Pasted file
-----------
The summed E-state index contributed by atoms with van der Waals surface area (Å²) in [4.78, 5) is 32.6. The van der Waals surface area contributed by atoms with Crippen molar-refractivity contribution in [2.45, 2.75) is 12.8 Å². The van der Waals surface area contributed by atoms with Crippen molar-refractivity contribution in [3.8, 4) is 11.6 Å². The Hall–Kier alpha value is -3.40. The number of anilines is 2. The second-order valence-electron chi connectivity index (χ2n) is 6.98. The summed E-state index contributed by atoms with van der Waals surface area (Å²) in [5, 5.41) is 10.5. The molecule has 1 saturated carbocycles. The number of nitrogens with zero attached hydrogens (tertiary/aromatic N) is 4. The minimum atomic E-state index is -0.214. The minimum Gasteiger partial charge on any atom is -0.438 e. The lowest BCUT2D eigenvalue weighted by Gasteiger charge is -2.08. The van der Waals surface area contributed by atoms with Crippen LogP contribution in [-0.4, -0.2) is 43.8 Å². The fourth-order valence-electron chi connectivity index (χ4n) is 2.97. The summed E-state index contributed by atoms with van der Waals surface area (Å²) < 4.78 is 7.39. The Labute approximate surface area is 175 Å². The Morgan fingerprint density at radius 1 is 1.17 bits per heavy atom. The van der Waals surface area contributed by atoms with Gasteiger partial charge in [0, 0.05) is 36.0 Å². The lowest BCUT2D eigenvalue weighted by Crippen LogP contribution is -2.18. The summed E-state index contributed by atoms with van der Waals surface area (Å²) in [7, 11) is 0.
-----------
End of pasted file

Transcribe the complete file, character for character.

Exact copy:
The summed E-state index contributed by atoms with van der Waals surface area (Å²) in [4.78, 5) is 32.6. The van der Waals surface area contributed by atoms with Crippen molar-refractivity contribution in [2.45, 2.75) is 12.8 Å². The van der Waals surface area contributed by atoms with Crippen molar-refractivity contribution in [3.8, 4) is 11.6 Å². The Hall–Kier alpha value is -3.40. The number of anilines is 2. The second-order valence-electron chi connectivity index (χ2n) is 6.98. The summed E-state index contributed by atoms with van der Waals surface area (Å²) in [5, 5.41) is 10.5. The molecule has 1 saturated carbocycles. The number of nitrogens with zero attached hydrogens (tertiary/aromatic N) is 4. The minimum atomic E-state index is -0.214. The minimum Gasteiger partial charge on any atom is -0.438 e. The lowest BCUT2D eigenvalue weighted by Gasteiger charge is -2.08. The van der Waals surface area contributed by atoms with Crippen LogP contribution in [-0.4, -0.2) is 43.8 Å². The fourth-order valence-electron chi connectivity index (χ4n) is 2.97. The summed E-state index contributed by atoms with van der Waals surface area (Å²) < 4.78 is 7.39. The Labute approximate surface area is 175 Å². The Morgan fingerprint density at radius 1 is 1.17 bits per heavy atom. The van der Waals surface area contributed by atoms with Gasteiger partial charge in [0, 0.05) is 36.0 Å². The lowest BCUT2D eigenvalue weighted by Crippen LogP contribution is -2.18. The summed E-state index contributed by atoms with van der Waals surface area (Å²) in [7, 11) is 0.